Phase 2: Revision

There will inevitably be multiple iterations of revisions that will be made during the content development process. It is essential for Subject Matter Experts to review each draft of educational materials based on the initial, agreed-upon timeline. Also, it is essential that Instructional Designers review with Subject Matter Experts how to use consistent naming conventions to files that are consistent to the title of the session of the file, session, and author's name (Ex: Educational Psychology-Session 1-John Doe).

This will help in ensuring that all files shared amongst the team are the same and new iterations of files do not get lost as updates are made. As additional changes are made, Instructional Designers must be sure to effectively communicate with Subject Matter Experts about any adjustments that are made that may impact upcoming deadlines. Upon completion of all content materials, it is essential for Instructional Designers to ensure that all items meet accessibility standards.

Phase 3: Filming And Post-Production

If there are an instructional technologist and a multimedia producer at an institution, it is essential to review filming guidelines with the Instructional Designers and Subject Matter Experts. During this meeting, a common PowerPoint presentation template should be used to ensure consistency in font, style, and size. Then, Instructional Designers should build a common storyboard template that will be used in all sessions. There are many sites that provide templates for storyboards like Boords, Studio Binder, or Printable Paper, to name a few. Next, Instructional Designers should clearly communicate to the instructional technologist and multimedia producer the location of the transcripts and review transcripts closely with each PowerPoint to ensure accuracy prior to filming. Finally, Subject Matter Experts should be advised not to include any specific module numbers, session numbers, or specific sites as some of these may change in the future.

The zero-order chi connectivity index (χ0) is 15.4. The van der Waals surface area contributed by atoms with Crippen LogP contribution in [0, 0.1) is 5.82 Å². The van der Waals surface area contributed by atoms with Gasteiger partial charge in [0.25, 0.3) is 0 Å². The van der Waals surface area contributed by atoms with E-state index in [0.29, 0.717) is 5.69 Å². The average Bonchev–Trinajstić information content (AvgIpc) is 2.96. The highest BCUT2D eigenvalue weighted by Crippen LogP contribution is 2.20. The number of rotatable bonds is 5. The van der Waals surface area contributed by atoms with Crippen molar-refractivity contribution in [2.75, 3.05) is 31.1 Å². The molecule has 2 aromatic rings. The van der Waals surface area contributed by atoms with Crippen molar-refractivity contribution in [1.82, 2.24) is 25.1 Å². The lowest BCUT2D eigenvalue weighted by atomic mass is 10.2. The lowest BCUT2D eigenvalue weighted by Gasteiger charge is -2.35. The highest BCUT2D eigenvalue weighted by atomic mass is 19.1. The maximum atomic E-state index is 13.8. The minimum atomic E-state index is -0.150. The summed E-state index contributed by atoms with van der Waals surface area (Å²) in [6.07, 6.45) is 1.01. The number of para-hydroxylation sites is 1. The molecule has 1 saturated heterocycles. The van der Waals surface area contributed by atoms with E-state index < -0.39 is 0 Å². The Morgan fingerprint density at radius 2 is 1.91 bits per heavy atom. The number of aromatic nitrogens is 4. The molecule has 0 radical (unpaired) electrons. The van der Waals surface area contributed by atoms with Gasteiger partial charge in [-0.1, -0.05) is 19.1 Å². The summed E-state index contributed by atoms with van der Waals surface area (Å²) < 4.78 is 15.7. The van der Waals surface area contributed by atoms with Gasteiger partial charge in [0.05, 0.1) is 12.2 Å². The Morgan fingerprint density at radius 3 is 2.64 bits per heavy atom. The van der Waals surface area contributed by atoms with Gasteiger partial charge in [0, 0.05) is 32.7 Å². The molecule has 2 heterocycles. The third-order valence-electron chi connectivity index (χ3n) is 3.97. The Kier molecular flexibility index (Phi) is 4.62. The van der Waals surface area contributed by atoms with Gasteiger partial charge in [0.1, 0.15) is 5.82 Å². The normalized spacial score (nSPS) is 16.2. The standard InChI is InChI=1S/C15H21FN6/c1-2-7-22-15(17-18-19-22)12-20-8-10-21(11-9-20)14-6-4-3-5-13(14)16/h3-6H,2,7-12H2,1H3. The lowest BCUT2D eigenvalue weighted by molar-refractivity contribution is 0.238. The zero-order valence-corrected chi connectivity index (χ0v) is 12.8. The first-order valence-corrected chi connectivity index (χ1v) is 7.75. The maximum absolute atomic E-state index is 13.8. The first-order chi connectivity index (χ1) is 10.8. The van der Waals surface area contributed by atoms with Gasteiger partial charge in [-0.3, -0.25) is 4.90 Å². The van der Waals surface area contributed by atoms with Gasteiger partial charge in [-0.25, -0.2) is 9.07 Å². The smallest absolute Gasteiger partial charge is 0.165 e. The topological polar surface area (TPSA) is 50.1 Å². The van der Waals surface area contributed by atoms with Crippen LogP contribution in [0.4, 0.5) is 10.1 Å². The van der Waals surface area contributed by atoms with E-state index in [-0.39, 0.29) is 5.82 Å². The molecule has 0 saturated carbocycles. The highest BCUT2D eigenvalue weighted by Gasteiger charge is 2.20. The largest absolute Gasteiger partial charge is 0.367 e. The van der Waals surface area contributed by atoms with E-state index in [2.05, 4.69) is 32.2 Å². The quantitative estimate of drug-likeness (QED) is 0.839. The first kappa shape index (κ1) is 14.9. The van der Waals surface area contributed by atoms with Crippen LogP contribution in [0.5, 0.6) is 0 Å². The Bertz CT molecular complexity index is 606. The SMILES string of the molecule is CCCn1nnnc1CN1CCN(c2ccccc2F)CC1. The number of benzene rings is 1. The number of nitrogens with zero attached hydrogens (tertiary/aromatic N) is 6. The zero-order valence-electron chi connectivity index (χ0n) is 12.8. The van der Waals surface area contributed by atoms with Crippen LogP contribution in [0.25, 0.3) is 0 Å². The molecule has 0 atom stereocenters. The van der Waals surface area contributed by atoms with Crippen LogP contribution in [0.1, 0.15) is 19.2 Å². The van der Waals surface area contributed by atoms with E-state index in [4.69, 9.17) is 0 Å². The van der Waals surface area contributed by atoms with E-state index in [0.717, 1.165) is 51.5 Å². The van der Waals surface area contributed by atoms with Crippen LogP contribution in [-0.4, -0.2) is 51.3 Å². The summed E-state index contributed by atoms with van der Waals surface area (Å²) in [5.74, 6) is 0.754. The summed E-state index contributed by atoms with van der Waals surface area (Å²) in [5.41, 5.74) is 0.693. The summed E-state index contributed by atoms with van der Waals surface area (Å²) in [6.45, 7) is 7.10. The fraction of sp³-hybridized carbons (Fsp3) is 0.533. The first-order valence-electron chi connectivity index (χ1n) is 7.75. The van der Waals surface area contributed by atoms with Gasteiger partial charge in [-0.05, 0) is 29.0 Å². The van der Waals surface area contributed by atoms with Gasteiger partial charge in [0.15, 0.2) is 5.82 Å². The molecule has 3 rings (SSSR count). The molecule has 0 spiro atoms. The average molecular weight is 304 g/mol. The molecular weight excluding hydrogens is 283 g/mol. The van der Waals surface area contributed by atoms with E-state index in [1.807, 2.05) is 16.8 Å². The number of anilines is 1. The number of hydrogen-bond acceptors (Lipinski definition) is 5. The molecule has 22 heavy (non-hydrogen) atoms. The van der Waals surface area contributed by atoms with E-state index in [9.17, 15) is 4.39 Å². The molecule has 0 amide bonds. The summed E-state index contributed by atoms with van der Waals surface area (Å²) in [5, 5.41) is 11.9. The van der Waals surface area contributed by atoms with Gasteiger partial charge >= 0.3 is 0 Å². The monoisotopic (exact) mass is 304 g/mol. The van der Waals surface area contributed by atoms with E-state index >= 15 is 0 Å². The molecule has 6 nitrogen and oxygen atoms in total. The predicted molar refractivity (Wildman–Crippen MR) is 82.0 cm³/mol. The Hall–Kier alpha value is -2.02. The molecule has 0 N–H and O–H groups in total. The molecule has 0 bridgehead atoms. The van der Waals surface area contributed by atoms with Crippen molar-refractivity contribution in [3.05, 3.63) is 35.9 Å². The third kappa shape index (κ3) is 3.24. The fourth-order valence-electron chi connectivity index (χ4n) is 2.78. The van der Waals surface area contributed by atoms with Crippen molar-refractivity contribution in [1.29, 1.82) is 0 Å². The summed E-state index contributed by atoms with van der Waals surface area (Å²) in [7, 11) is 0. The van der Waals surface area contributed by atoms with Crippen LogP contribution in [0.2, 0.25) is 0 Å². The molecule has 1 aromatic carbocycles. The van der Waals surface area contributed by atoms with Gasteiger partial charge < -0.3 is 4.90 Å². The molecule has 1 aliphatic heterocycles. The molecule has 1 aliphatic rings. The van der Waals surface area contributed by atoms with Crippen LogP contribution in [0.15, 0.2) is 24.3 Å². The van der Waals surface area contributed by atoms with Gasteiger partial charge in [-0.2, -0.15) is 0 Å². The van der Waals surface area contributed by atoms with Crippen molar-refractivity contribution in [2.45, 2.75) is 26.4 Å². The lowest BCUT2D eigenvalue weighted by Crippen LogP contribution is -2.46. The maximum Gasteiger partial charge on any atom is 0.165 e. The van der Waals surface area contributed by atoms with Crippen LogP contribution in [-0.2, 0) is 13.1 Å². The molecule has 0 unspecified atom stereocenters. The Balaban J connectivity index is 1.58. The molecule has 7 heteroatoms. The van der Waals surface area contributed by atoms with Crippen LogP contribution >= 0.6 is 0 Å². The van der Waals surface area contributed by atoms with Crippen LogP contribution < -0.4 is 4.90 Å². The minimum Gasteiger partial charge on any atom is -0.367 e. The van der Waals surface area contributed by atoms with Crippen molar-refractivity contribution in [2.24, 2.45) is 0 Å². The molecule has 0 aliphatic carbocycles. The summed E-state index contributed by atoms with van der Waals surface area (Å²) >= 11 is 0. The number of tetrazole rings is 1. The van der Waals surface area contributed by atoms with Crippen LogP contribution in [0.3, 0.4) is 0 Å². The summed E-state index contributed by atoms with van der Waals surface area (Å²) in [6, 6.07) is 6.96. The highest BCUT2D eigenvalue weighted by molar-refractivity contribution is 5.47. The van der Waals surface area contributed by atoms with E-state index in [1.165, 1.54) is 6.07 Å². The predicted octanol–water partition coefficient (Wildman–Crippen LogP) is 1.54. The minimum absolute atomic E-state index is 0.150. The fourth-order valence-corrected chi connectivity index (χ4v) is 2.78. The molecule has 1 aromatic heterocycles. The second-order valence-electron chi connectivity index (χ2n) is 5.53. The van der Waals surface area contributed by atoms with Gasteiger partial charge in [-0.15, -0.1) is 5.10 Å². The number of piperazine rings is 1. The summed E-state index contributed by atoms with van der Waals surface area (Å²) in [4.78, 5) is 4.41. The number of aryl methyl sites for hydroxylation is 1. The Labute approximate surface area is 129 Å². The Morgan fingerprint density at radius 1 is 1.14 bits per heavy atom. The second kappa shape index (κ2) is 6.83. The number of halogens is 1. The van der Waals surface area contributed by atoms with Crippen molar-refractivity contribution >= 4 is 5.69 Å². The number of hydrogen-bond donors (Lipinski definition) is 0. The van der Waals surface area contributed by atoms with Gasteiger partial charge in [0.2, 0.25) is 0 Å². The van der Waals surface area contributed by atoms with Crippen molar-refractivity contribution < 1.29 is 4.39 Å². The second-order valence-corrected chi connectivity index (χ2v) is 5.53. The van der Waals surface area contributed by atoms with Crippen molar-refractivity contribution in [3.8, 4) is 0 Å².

Once the Instructional Designers decide on a common template, it is important to work collaboratively on the vision for each board. Working together will help ensure the accuracy and consistency of the concepts and learning activities that will be integrated into the design.